- Are the circumstances of the pandemic relevant to whether a requested accommodation can be denied because it poses an undue hardship?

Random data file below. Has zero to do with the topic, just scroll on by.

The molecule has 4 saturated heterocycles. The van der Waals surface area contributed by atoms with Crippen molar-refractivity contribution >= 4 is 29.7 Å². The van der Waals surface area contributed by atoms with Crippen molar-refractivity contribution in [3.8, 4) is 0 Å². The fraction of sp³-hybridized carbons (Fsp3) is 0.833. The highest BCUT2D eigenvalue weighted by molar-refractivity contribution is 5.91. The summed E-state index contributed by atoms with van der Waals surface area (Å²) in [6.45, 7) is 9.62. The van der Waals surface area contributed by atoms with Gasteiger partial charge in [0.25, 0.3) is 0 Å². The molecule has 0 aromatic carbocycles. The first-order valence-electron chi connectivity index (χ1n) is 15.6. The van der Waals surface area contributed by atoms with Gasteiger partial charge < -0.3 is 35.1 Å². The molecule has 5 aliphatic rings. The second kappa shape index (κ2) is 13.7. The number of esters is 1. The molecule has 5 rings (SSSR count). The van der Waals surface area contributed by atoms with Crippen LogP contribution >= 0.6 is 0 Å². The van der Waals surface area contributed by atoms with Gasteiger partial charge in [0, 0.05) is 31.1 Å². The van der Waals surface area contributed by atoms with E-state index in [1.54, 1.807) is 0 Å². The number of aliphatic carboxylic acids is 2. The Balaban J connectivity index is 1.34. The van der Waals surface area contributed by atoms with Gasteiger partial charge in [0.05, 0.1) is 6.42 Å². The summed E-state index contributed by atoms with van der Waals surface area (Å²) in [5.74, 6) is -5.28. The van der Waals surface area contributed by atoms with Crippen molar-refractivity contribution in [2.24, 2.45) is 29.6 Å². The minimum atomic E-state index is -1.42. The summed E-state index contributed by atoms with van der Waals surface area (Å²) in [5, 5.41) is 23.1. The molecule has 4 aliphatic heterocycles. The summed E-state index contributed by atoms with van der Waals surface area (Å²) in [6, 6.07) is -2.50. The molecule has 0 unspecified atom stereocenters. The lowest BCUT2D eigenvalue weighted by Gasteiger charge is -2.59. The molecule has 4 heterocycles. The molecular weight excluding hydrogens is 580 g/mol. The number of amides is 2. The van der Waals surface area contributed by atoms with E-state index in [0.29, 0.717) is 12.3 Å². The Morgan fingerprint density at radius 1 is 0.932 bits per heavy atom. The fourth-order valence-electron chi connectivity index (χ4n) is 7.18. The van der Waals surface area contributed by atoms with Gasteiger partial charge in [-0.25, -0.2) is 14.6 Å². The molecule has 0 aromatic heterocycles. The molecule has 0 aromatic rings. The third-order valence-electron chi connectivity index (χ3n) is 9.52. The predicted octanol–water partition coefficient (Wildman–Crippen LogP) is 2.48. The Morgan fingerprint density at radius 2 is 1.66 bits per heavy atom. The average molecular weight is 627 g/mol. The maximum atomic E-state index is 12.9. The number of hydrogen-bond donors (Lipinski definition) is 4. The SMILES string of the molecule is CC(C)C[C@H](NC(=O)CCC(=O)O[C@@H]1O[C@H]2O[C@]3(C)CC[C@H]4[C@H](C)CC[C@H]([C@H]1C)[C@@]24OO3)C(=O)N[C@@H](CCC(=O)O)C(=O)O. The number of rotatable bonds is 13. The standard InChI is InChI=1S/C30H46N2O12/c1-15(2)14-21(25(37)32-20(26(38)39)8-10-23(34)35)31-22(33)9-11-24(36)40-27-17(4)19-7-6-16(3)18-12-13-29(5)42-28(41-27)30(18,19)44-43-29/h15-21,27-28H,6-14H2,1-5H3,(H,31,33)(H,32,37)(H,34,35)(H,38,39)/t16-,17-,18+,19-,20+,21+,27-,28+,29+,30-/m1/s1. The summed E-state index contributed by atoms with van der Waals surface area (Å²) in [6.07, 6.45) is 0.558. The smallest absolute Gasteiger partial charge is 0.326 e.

In general, an employer does not have to provide a reasonable accommodation if doing so poses an “undue hardship,” which means “significant difficulty or expense.” However, it is becoming clear that this concept, which has been interpreted narrowly and strictly by the EEOC and courts, will be applied more flexibly in the COVID context. The EEOC itself has published guidelines reflecting that an accommodation that would not have posed an undue hardship outside of the pandemic may pose one now. For example, EEOC has reflected that it may be significantly more difficult now to conduct a needs assessment or to acquire certain items, and delivery may be impacted, particularly for employees who may be teleworking. Similarly, EEOC has noted that it may be significantly more difficult to provide employees with temporary assignments, to remove marginal functions, or to readily hire temporary workers for specialized positions. Also, prior to the COVID-19 pandemic, the EEOC and courts typically found that most accommodations do not pose a significant expense when considered against an employer’s overall budget and resources. But, even the EEOC concedes that the sudden loss of some or all of an employer’s income stream because of this pandemic is now relevant, as are the availability of discretionary funds. If a particular accommodation poses an undue hardship, employers and employees should work together to determine if there may be an alternative that could be provided that does not pose such problems.